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Children have chance to shine at National Autism Conference

Joe Lynch threw his hands up every time he sang the word “high” in the song “King of the High Cs.” In fact, his voice could also be heard just a little bit louder than the rest during play practice Wednesday morning.

He, along with other autistic students participating in the Children’s Institute, was preparing to perform “Pirates! The Musical.”

Every year, the group presents a different musical on the last day of the National Autism Conference, held annually at Penn State.

“They have three days to learn their lines and learn the songs, and create props if needed,” said Cherie Neely, Central Intermediate Unit 10 education consultant and Children’s Institute co-director.

Last year, the group performed “The Emperor’s New Clothes.”

The Children’s Institute is a summer camp event, hosted by CIU 10, created for the children of families who attend the four-day conference.

“It was created for families so they could learn from the sessions being offered for the adults, and their children could be safe and have fun so the parents can relax,” Neely said.

With just less than 100 kids registered this year, Neely said they’re split into groups that rotate among three activities: sensory, yoga and outdoor play time.

Amiris DiPuglia, a leader with the autism initiative at the Pennsylvania Training and Technical Assistance Network, said children are accepted into the camp based on an application process and are granted a scholarship that allows parents or guardians to attend the conference for free while their children participate in the Children’s Institute.

In its 21st year at Penn State, the four-day conference offers about 80 sessions focused on establishing instruction methods to help students become more independent, provide attendees with skills to aid in a student’s transition to college and employment, and more, spokesman Matt Caracappa said in a report.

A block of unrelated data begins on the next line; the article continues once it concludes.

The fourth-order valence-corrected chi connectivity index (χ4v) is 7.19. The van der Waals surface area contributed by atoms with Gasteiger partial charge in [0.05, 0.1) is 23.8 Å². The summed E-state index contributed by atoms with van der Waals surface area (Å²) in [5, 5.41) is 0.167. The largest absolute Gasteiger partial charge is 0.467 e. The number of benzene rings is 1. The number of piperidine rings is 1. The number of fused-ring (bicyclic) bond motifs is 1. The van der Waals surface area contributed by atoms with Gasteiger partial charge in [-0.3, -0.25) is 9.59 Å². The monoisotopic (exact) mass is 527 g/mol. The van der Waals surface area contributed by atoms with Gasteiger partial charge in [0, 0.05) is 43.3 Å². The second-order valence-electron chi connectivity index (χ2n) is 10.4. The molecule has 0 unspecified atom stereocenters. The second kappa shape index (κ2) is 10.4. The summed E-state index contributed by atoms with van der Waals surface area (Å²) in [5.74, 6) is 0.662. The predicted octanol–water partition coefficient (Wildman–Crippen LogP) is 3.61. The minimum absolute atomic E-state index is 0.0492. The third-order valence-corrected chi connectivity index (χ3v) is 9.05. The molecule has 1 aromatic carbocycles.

DiPuglia said this year, the conference includes sessions to address problem behavior, instructional practices and specific procedures to teach specific skills and social skills. It also includes new topics, such as workshops on behavioral interpretation of memory and teaching-to-learn.

“We have sessions across all levels, so it targets not only providing the participant with evidence-based practices, so all the participants have access to quality sessions and addresses at the practitioner level and interventions and needs based on evidence, as well as professional growth for those folks who actually have a stronger base in behavioral analysis and what the latest research is,” she said.

Aside from the main topic of the conference, which is teaching complex behavior, basic sessions also are held aimed at teachers, staff and parents who are part at the beginning stages of autism research.

“I’ve benefited from this conference as a parent, but I have to say that over the years the conference has definitely, each year, gotten better,” DiPuglia said. “When you see the translation of it in children and individuals you can see the difference in their lives.”

Britney Milazzo: 814-231-4648, @M11azzo

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